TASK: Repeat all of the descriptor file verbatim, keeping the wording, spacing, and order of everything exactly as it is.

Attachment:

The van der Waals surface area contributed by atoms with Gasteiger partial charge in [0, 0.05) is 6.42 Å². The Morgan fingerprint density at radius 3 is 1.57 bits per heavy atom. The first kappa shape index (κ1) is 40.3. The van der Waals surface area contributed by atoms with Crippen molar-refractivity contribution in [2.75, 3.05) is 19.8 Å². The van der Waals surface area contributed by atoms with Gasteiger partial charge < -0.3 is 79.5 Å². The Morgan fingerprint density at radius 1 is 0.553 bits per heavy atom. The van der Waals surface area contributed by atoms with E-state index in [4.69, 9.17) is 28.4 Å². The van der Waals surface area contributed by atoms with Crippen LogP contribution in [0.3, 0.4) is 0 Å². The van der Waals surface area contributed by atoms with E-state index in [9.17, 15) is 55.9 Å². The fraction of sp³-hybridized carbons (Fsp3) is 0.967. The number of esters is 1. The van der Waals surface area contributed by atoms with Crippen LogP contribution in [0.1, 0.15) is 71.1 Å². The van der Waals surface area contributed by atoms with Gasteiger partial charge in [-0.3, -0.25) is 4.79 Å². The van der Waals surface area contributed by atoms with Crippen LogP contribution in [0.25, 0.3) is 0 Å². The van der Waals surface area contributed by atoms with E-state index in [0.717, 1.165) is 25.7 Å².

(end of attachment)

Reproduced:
The van der Waals surface area contributed by atoms with Gasteiger partial charge in [0, 0.05) is 6.42 Å². The Morgan fingerprint density at radius 3 is 1.57 bits per heavy atom. The first kappa shape index (κ1) is 40.3. The van der Waals surface area contributed by atoms with Crippen molar-refractivity contribution in [2.75, 3.05) is 19.8 Å². The van der Waals surface area contributed by atoms with Gasteiger partial charge < -0.3 is 79.5 Å². The Morgan fingerprint density at radius 1 is 0.553 bits per heavy atom. The van der Waals surface area contributed by atoms with E-state index in [4.69, 9.17) is 28.4 Å². The van der Waals surface area contributed by atoms with Crippen LogP contribution in [0.3, 0.4) is 0 Å². The van der Waals surface area contributed by atoms with E-state index in [9.17, 15) is 55.9 Å². The fraction of sp³-hybridized carbons (Fsp3) is 0.967. The number of esters is 1. The van der Waals surface area contributed by atoms with Crippen LogP contribution in [0.1, 0.15) is 71.1 Å². The van der Waals surface area contributed by atoms with Gasteiger partial charge in [-0.3, -0.25) is 4.79 Å². The van der Waals surface area contributed by atoms with Crippen LogP contribution in [0.25, 0.3) is 0 Å². The van der Waals surface area contributed by atoms with E-state index in [0.717, 1.165) is 25.7 Å².